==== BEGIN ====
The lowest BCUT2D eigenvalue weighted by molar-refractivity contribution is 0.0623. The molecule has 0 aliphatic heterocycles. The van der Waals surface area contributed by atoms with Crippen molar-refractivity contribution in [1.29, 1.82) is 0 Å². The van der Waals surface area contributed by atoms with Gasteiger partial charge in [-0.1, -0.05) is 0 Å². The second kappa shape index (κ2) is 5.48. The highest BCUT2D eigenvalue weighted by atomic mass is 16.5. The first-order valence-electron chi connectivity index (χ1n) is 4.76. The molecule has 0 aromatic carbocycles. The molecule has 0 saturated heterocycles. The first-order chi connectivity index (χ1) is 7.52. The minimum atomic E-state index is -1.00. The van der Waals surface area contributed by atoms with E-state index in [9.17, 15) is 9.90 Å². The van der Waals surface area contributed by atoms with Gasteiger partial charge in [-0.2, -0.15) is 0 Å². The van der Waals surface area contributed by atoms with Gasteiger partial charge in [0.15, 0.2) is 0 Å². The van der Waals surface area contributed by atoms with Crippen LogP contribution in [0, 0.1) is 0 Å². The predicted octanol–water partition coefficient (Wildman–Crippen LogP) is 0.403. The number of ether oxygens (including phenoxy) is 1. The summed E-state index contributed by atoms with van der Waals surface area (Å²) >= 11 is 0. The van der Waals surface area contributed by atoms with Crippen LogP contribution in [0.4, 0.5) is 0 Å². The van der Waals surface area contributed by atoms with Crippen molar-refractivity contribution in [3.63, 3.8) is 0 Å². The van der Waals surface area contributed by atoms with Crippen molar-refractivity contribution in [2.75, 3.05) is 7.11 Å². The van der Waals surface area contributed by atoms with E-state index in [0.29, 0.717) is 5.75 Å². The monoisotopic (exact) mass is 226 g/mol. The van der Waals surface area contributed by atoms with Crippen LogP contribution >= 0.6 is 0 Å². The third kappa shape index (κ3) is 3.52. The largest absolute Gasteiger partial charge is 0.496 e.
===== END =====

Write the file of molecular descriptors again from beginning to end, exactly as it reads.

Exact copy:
The lowest BCUT2D eigenvalue weighted by molar-refractivity contribution is 0.0623. The molecule has 0 aliphatic heterocycles. The van der Waals surface area contributed by atoms with Crippen molar-refractivity contribution in [1.29, 1.82) is 0 Å². The van der Waals surface area contributed by atoms with Gasteiger partial charge in [-0.1, -0.05) is 0 Å². The second kappa shape index (κ2) is 5.48. The highest BCUT2D eigenvalue weighted by atomic mass is 16.5. The first-order valence-electron chi connectivity index (χ1n) is 4.76. The molecule has 0 aromatic carbocycles. The molecule has 0 saturated heterocycles. The first-order chi connectivity index (χ1) is 7.52. The minimum atomic E-state index is -1.00. The van der Waals surface area contributed by atoms with E-state index in [9.17, 15) is 9.90 Å². The van der Waals surface area contributed by atoms with Gasteiger partial charge in [-0.2, -0.15) is 0 Å². The van der Waals surface area contributed by atoms with Gasteiger partial charge in [0.15, 0.2) is 0 Å². The van der Waals surface area contributed by atoms with Crippen LogP contribution in [0, 0.1) is 0 Å². The predicted octanol–water partition coefficient (Wildman–Crippen LogP) is 0.403. The number of ether oxygens (including phenoxy) is 1. The summed E-state index contributed by atoms with van der Waals surface area (Å²) >= 11 is 0. The van der Waals surface area contributed by atoms with Crippen LogP contribution in [0.4, 0.5) is 0 Å². The van der Waals surface area contributed by atoms with Crippen molar-refractivity contribution in [3.63, 3.8) is 0 Å². The van der Waals surface area contributed by atoms with Crippen molar-refractivity contribution in [2.75, 3.05) is 7.11 Å². The van der Waals surface area contributed by atoms with E-state index in [0.29, 0.717) is 5.75 Å². The monoisotopic (exact) mass is 226 g/mol. The van der Waals surface area contributed by atoms with Crippen LogP contribution >= 0.6 is 0 Å². The third kappa shape index (κ3) is 3.52. The largest absolute Gasteiger partial charge is 0.496 e.